In Idaho, the fish and game department conducts aerial shooting of wolves and sends bounty hunters into wilderness areas to eliminate wolf packs despite the good, sound science and what we know about wolf behavior, ecology and biology.

That’s not management based on good, sound science.

Throughout the West, we continue to carry out a war on coyotes and wolves despite the overwhelming scientific evidence that such actions disrupt the social and breeding behavior of these animals and can, ironically, result in even more coyotes and wolves. (
See "Killing Wolves: A Hunter-Led War on Science and Wildife")

That’s not management based on good, sound science.

I remember when Colorado proposed a ban on the baiting and killing of bears, based on scientific evidence that the baiting of bears was having negative impacts on bears by habituating them to human handouts and changing their natural habits and habitat use. The state’s chief bear biologist at the time, Tom Beck, penned a piece in support of the baiting ban for Outdoor Life. Before it was published (and before anyone even read it) hunters and hunting organizations rallied against Outdoor Life and successfully prevented the publication of the piece. Two editors left their jobs over the incidence. (See
"Hunters Close Ranks and Minds" by Ted Williams.)

That’s not management based on good, sound science.

In the Clearwater region of Idaho several years ago, black bears were killing an unusually high number of elk calves.  Research showed that the calves had become more susceptible to predation because a lack of mature bulls in the herd, from hunting, had changed elk breeding behavior and timing, causing calves to be born late, missing the flush spring forage, and not gaining enough strength quickly enough to evade predators. Researchers recommended changes in hunting regulations and motorized access to reduce bull elk vulnerability, increase habitat security and boost the number of mature bulls in the herd.  Idaho citizens didn’t buy it. They demanded more bears be shot and killed. Idaho Fish and Game appeased the hunters.

That’s not management based on good, sound science.

Wildlife management decisions are often and largely based on public needs and desires, and that should be part of it. But sometimes those needs and desires go against good, sound science. Trappers, hunters and the agricultural industry have a lot of power over our legislature and wildlife management.  Other citizens often, and justifiably, feel left out of the decision-making, and they are often ridiculed and attacked by ignorant, arrogant hunters and trappers. Many hunters and hunting organizations tend to either avoid these controversial issues or take the side of hunters to appease their base (or, as Aldo Leopold put it, to satisfy the “lowest common denominator.”)  Our system, with all its tremendous achievements, has some flaws, and those flaws can lead us closer to animal husbandry than good, sound, science-based wildlife management.

A recent report about the
flaws of the North American Model summed it up this way: "The scientists also express concern that the interests of recreational hunters sometimes conflict with conservation principles. For example, they say, wildlife management conducted in the interest of hunters can lead to an overabundance of animals that people like to hunt, such as deer, and the extermination of predators that also provide a vital balance to the ecosystem."

But hunters tend to circle the wagons and defend the indefensible out of paranoia and fear of anti-hunters and the slippery slope (“but if we let them stop bear-baiting, or game farms, or drones, or trapping, they will surely try to stop hunting, take our guns, and destroy America and the universe!”) But as my friend Jim Posewitz likes to say, “circling the wagons is not a good defense when there are far too many people already outside that circle.”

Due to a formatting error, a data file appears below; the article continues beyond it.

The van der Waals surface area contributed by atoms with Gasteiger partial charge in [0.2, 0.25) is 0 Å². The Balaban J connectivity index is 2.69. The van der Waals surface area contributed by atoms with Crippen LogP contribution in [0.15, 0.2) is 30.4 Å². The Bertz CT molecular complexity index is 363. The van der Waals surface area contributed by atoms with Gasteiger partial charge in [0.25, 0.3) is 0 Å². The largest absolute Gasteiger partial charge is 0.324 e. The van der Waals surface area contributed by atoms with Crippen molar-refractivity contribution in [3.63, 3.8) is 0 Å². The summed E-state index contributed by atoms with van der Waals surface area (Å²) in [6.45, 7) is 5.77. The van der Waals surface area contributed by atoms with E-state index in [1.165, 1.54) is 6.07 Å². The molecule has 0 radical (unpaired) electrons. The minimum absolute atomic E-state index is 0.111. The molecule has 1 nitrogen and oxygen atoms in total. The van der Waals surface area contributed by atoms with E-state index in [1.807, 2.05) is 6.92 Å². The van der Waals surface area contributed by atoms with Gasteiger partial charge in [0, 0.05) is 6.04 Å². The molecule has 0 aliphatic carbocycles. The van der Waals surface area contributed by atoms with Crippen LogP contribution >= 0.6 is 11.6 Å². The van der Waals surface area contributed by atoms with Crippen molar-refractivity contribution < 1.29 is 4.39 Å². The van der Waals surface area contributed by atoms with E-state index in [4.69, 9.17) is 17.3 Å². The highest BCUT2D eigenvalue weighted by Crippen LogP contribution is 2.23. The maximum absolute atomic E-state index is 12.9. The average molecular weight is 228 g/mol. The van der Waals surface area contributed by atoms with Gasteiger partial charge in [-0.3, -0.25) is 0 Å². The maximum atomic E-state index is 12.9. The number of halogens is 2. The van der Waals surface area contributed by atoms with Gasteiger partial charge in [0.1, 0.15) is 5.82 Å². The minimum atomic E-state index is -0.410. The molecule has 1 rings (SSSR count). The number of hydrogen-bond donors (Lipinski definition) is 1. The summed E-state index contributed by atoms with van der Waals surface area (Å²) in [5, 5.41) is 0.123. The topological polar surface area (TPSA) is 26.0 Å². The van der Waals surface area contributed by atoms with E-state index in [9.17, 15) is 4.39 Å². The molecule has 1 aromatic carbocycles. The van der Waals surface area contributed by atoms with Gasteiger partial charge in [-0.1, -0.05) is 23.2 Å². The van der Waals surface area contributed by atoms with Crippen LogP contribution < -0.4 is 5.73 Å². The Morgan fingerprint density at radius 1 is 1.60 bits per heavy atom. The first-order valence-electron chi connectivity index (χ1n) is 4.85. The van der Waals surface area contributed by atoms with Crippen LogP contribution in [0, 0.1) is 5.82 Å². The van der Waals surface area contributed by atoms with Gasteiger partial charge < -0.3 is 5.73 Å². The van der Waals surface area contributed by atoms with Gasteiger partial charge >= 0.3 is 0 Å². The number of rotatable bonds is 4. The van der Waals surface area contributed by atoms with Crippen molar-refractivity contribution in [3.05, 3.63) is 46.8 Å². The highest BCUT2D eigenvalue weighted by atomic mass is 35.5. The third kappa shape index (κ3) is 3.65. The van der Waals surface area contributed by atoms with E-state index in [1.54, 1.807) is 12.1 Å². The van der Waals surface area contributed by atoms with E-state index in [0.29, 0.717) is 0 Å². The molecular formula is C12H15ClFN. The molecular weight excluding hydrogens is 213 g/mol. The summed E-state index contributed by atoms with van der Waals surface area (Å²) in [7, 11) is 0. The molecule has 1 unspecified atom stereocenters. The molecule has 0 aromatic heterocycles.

And some of those people outside the circle are good, knowledgeable, informed people who care about our wildlife and wild places. Some of them are fellow hunters. We alienate them by dismissing their concerns and attacking and insulting them. We turn people against us when we circle the wagons and defend the indefensible and insult intelligent people who disagree -- informed people who sometimes have more good, sound science on their side than we do.

I recently heard a guy who makes hunting videos -- and hunts for amusement, entertainment and profit -- criticize the “animal rights extremists” who file lawsuits to protect wolves, claiming such lawsuits went against “sound, scientific management” and our “North American Model of Wildlife Conservation.”  And yet those citizens – many of them informed by good, sound science -- filed those lawsuits in response to states doing things such as gunning down wolves from helicopters and sending in bounty hunters to eliminate packs in wilderness areas. 

That’s not management based on good, sound science.

The executive director of a large, influential hunting organization has repeatedly called wolves “the worst ecological disaster since the decimation of bison,” and claims wolves and grizzly bears are “annihilating” our elk herds. (See, "A Once Proud Conservation Organization Has Lost Its Way")

That’s not promoting or supporting management based on good, sound science.

Our behavior and actions can bring about lawsuits and ballot initiatives. Some of these ballot initiatives are, indeed, “ballot box biology” in the sense that they defend and demand good, sound science when state wildlife agencies won’t.

We’re our own worst enemies. We bring these ballot initiatives on ourselves. If we don't change our ways, we best get used to it.

The famed ecologist Aldo Leopold, widely considered the "father of wildlife management," changed his ways after killing a wolf when he was hired to hunt and trap mountain lions, bears and wolves for the Forest Service early in his career. In an essay called "Thinking Like A Mountain" he wrote: